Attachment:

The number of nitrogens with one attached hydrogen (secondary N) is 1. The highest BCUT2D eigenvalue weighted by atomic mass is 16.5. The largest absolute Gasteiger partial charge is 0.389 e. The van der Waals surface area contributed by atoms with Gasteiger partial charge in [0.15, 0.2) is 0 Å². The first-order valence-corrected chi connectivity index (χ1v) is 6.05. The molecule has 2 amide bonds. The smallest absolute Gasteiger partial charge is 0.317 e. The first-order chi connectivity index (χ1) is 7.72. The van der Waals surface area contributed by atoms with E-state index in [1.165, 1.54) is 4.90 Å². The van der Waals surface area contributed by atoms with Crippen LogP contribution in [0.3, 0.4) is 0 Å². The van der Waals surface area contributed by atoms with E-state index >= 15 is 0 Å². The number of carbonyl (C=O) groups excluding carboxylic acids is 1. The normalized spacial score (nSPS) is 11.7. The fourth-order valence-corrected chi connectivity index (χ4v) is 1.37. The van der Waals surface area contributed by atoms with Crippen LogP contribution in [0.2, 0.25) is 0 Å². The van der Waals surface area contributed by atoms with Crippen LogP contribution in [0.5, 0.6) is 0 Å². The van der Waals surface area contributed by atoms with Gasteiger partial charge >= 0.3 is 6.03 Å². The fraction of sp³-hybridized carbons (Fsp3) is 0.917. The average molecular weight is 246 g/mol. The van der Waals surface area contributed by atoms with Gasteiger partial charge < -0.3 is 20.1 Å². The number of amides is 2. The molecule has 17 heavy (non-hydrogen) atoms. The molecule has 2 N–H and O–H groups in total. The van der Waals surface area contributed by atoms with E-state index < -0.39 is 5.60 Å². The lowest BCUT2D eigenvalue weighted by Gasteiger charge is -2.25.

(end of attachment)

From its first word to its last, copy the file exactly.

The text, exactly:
The number of nitrogens with one attached hydrogen (secondary N) is 1. The highest BCUT2D eigenvalue weighted by atomic mass is 16.5. The largest absolute Gasteiger partial charge is 0.389 e. The van der Waals surface area contributed by atoms with Gasteiger partial charge in [0.15, 0.2) is 0 Å². The first-order valence-corrected chi connectivity index (χ1v) is 6.05. The molecule has 2 amide bonds. The smallest absolute Gasteiger partial charge is 0.317 e. The first-order chi connectivity index (χ1) is 7.72. The van der Waals surface area contributed by atoms with E-state index in [1.165, 1.54) is 4.90 Å². The van der Waals surface area contributed by atoms with Crippen LogP contribution in [0.3, 0.4) is 0 Å². The van der Waals surface area contributed by atoms with E-state index >= 15 is 0 Å². The number of carbonyl (C=O) groups excluding carboxylic acids is 1. The normalized spacial score (nSPS) is 11.7. The fourth-order valence-corrected chi connectivity index (χ4v) is 1.37. The van der Waals surface area contributed by atoms with Crippen LogP contribution in [0.2, 0.25) is 0 Å². The van der Waals surface area contributed by atoms with Crippen LogP contribution in [0.5, 0.6) is 0 Å². The van der Waals surface area contributed by atoms with Gasteiger partial charge >= 0.3 is 6.03 Å². The fraction of sp³-hybridized carbons (Fsp3) is 0.917. The average molecular weight is 246 g/mol. The van der Waals surface area contributed by atoms with Gasteiger partial charge < -0.3 is 20.1 Å². The number of amides is 2. The molecule has 17 heavy (non-hydrogen) atoms. The molecule has 2 N–H and O–H groups in total. The van der Waals surface area contributed by atoms with E-state index < -0.39 is 5.60 Å². The lowest BCUT2D eigenvalue weighted by Gasteiger charge is -2.25.